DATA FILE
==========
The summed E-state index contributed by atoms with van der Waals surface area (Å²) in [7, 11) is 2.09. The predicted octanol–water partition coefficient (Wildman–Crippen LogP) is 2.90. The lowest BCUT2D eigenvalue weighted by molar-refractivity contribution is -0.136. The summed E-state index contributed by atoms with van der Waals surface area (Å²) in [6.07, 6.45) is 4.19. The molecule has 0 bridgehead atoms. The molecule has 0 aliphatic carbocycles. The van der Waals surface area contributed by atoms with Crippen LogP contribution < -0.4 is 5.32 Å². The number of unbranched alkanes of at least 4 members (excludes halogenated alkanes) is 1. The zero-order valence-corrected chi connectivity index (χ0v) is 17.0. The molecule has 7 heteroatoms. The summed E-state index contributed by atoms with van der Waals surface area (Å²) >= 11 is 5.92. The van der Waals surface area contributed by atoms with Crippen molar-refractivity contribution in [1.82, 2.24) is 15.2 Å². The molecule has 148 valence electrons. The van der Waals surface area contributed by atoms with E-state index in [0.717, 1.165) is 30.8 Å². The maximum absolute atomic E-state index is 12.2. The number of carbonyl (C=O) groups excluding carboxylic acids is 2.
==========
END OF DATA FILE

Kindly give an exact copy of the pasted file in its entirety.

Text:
The summed E-state index contributed by atoms with van der Waals surface area (Å²) in [7, 11) is 2.09. The predicted octanol–water partition coefficient (Wildman–Crippen LogP) is 2.90. The lowest BCUT2D eigenvalue weighted by molar-refractivity contribution is -0.136. The summed E-state index contributed by atoms with van der Waals surface area (Å²) in [6.07, 6.45) is 4.19. The molecule has 0 bridgehead atoms. The molecule has 0 aliphatic carbocycles. The van der Waals surface area contributed by atoms with Crippen LogP contribution < -0.4 is 5.32 Å². The number of unbranched alkanes of at least 4 members (excludes halogenated alkanes) is 1. The zero-order valence-corrected chi connectivity index (χ0v) is 17.0. The molecule has 7 heteroatoms. The summed E-state index contributed by atoms with van der Waals surface area (Å²) >= 11 is 5.92. The van der Waals surface area contributed by atoms with Crippen molar-refractivity contribution in [1.82, 2.24) is 15.2 Å². The molecule has 148 valence electrons. The van der Waals surface area contributed by atoms with E-state index in [0.717, 1.165) is 30.8 Å². The maximum absolute atomic E-state index is 12.2. The number of carbonyl (C=O) groups excluding carboxylic acids is 2.